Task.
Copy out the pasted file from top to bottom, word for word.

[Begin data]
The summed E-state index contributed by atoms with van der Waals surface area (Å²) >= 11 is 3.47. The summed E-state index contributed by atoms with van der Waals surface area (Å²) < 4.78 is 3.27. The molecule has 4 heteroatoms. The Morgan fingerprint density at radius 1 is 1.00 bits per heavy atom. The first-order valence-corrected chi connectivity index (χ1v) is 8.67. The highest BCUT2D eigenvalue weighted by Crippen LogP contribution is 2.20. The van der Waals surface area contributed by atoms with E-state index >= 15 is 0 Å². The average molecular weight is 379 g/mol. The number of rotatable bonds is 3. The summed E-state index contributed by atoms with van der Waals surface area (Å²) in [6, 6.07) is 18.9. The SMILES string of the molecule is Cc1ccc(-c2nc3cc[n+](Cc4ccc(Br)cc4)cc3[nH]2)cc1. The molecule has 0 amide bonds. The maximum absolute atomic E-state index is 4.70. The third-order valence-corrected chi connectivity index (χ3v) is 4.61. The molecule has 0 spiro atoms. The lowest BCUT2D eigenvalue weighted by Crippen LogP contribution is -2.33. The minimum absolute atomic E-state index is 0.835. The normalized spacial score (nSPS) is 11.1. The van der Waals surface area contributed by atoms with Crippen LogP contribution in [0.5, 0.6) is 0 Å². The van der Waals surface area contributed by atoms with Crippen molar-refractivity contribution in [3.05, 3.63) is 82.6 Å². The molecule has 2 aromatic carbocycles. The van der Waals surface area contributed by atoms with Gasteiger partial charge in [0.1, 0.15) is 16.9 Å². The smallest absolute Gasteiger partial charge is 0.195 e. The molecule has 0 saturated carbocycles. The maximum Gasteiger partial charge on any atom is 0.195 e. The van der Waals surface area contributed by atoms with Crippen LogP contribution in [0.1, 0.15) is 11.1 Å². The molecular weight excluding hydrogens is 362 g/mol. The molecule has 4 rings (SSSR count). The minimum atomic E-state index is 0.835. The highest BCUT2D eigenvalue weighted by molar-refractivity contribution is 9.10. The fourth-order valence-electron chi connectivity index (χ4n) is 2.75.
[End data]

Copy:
The summed E-state index contributed by atoms with van der Waals surface area (Å²) >= 11 is 3.47. The summed E-state index contributed by atoms with van der Waals surface area (Å²) < 4.78 is 3.27. The molecule has 4 heteroatoms. The Morgan fingerprint density at radius 1 is 1.00 bits per heavy atom. The first-order valence-corrected chi connectivity index (χ1v) is 8.67. The highest BCUT2D eigenvalue weighted by Crippen LogP contribution is 2.20. The van der Waals surface area contributed by atoms with E-state index >= 15 is 0 Å². The average molecular weight is 379 g/mol. The number of rotatable bonds is 3. The summed E-state index contributed by atoms with van der Waals surface area (Å²) in [6, 6.07) is 18.9. The SMILES string of the molecule is Cc1ccc(-c2nc3cc[n+](Cc4ccc(Br)cc4)cc3[nH]2)cc1. The molecule has 0 amide bonds. The maximum absolute atomic E-state index is 4.70. The third-order valence-corrected chi connectivity index (χ3v) is 4.61. The molecule has 0 spiro atoms. The lowest BCUT2D eigenvalue weighted by Crippen LogP contribution is -2.33. The minimum absolute atomic E-state index is 0.835. The normalized spacial score (nSPS) is 11.1. The van der Waals surface area contributed by atoms with Crippen LogP contribution in [0.5, 0.6) is 0 Å². The van der Waals surface area contributed by atoms with Crippen molar-refractivity contribution in [3.05, 3.63) is 82.6 Å². The molecule has 2 aromatic carbocycles. The van der Waals surface area contributed by atoms with Gasteiger partial charge in [0.1, 0.15) is 16.9 Å². The smallest absolute Gasteiger partial charge is 0.195 e. The molecule has 0 saturated carbocycles. The maximum Gasteiger partial charge on any atom is 0.195 e. The van der Waals surface area contributed by atoms with Crippen LogP contribution in [0.1, 0.15) is 11.1 Å². The molecular weight excluding hydrogens is 362 g/mol. The molecule has 4 rings (SSSR count). The minimum atomic E-state index is 0.835. The highest BCUT2D eigenvalue weighted by molar-refractivity contribution is 9.10. The fourth-order valence-electron chi connectivity index (χ4n) is 2.75.